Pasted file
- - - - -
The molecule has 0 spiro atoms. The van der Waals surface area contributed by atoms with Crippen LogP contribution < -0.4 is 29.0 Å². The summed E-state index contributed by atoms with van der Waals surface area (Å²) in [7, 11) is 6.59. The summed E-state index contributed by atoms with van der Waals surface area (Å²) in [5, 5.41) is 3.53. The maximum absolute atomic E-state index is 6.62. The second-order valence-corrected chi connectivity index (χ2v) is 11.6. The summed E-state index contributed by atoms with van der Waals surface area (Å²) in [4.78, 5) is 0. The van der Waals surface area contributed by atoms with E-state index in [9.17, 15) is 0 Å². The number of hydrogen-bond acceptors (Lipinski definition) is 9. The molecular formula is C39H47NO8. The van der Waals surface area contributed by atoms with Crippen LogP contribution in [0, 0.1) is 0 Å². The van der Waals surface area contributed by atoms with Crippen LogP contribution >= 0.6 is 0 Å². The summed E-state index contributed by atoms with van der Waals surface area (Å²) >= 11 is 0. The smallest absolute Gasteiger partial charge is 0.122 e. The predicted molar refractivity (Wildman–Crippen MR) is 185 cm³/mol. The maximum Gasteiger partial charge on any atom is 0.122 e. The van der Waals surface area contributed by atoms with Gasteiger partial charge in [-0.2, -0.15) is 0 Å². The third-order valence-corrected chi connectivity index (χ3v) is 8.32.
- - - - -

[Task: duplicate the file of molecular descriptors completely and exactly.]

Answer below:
The molecule has 0 spiro atoms. The van der Waals surface area contributed by atoms with Crippen LogP contribution < -0.4 is 29.0 Å². The summed E-state index contributed by atoms with van der Waals surface area (Å²) in [7, 11) is 6.59. The summed E-state index contributed by atoms with van der Waals surface area (Å²) in [5, 5.41) is 3.53. The maximum absolute atomic E-state index is 6.62. The second-order valence-corrected chi connectivity index (χ2v) is 11.6. The summed E-state index contributed by atoms with van der Waals surface area (Å²) in [4.78, 5) is 0. The van der Waals surface area contributed by atoms with E-state index in [9.17, 15) is 0 Å². The number of hydrogen-bond acceptors (Lipinski definition) is 9. The molecular formula is C39H47NO8. The van der Waals surface area contributed by atoms with Crippen LogP contribution in [0, 0.1) is 0 Å². The van der Waals surface area contributed by atoms with Crippen LogP contribution >= 0.6 is 0 Å². The summed E-state index contributed by atoms with van der Waals surface area (Å²) >= 11 is 0. The smallest absolute Gasteiger partial charge is 0.122 e. The predicted molar refractivity (Wildman–Crippen MR) is 185 cm³/mol. The maximum Gasteiger partial charge on any atom is 0.122 e. The van der Waals surface area contributed by atoms with Gasteiger partial charge in [-0.2, -0.15) is 0 Å². The third-order valence-corrected chi connectivity index (χ3v) is 8.32.